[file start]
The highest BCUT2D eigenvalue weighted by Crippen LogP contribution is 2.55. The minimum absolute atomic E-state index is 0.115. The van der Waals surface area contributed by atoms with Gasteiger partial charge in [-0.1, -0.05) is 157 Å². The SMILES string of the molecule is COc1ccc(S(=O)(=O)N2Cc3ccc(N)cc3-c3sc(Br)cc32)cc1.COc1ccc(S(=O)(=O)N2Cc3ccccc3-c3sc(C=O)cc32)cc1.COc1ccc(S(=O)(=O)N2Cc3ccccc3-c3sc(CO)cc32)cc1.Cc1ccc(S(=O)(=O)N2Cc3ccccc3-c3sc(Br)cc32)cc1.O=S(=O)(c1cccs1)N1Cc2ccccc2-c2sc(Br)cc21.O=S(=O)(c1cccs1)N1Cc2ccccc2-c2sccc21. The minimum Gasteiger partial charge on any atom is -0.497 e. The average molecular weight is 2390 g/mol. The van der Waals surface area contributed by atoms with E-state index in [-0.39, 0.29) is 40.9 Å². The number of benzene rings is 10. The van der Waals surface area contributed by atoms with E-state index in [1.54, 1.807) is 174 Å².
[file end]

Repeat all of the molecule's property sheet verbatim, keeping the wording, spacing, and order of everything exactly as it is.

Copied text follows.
The highest BCUT2D eigenvalue weighted by Crippen LogP contribution is 2.55. The minimum absolute atomic E-state index is 0.115. The van der Waals surface area contributed by atoms with Gasteiger partial charge in [-0.1, -0.05) is 157 Å². The SMILES string of the molecule is COc1ccc(S(=O)(=O)N2Cc3ccc(N)cc3-c3sc(Br)cc32)cc1.COc1ccc(S(=O)(=O)N2Cc3ccccc3-c3sc(C=O)cc32)cc1.COc1ccc(S(=O)(=O)N2Cc3ccccc3-c3sc(CO)cc32)cc1.Cc1ccc(S(=O)(=O)N2Cc3ccccc3-c3sc(Br)cc32)cc1.O=S(=O)(c1cccs1)N1Cc2ccccc2-c2sc(Br)cc21.O=S(=O)(c1cccs1)N1Cc2ccccc2-c2sccc21. The minimum Gasteiger partial charge on any atom is -0.497 e. The average molecular weight is 2390 g/mol. The van der Waals surface area contributed by atoms with E-state index in [-0.39, 0.29) is 40.9 Å². The number of benzene rings is 10. The van der Waals surface area contributed by atoms with E-state index in [1.54, 1.807) is 174 Å².